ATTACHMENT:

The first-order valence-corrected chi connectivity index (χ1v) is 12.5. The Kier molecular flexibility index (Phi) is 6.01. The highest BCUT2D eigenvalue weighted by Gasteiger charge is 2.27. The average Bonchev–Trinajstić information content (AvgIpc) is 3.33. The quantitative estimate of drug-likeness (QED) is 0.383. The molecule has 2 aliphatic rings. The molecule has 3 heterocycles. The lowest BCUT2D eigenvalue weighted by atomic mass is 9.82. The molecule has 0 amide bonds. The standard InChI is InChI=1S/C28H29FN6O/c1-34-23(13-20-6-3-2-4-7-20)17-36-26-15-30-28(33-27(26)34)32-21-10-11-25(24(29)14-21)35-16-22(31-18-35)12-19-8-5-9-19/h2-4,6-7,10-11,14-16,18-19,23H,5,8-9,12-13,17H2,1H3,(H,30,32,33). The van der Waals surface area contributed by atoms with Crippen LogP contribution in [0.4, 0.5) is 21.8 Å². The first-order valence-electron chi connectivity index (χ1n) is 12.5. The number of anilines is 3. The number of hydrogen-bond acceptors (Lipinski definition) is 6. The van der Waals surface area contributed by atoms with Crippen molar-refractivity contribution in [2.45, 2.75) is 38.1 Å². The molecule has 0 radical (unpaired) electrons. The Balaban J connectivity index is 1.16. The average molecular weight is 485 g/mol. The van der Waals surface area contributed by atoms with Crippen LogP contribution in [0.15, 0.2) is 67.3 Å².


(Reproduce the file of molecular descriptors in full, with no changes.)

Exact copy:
The first-order valence-corrected chi connectivity index (χ1v) is 12.5. The Kier molecular flexibility index (Phi) is 6.01. The highest BCUT2D eigenvalue weighted by Gasteiger charge is 2.27. The average Bonchev–Trinajstić information content (AvgIpc) is 3.33. The quantitative estimate of drug-likeness (QED) is 0.383. The molecule has 2 aliphatic rings. The molecule has 3 heterocycles. The lowest BCUT2D eigenvalue weighted by atomic mass is 9.82. The molecule has 0 amide bonds. The standard InChI is InChI=1S/C28H29FN6O/c1-34-23(13-20-6-3-2-4-7-20)17-36-26-15-30-28(33-27(26)34)32-21-10-11-25(24(29)14-21)35-16-22(31-18-35)12-19-8-5-9-19/h2-4,6-7,10-11,14-16,18-19,23H,5,8-9,12-13,17H2,1H3,(H,30,32,33). The van der Waals surface area contributed by atoms with Crippen LogP contribution in [0.4, 0.5) is 21.8 Å². The first-order valence-electron chi connectivity index (χ1n) is 12.5. The number of anilines is 3. The number of hydrogen-bond acceptors (Lipinski definition) is 6. The van der Waals surface area contributed by atoms with Crippen molar-refractivity contribution in [2.45, 2.75) is 38.1 Å². The molecule has 0 radical (unpaired) electrons. The Balaban J connectivity index is 1.16. The average molecular weight is 485 g/mol. The van der Waals surface area contributed by atoms with Crippen LogP contribution in [0.15, 0.2) is 67.3 Å².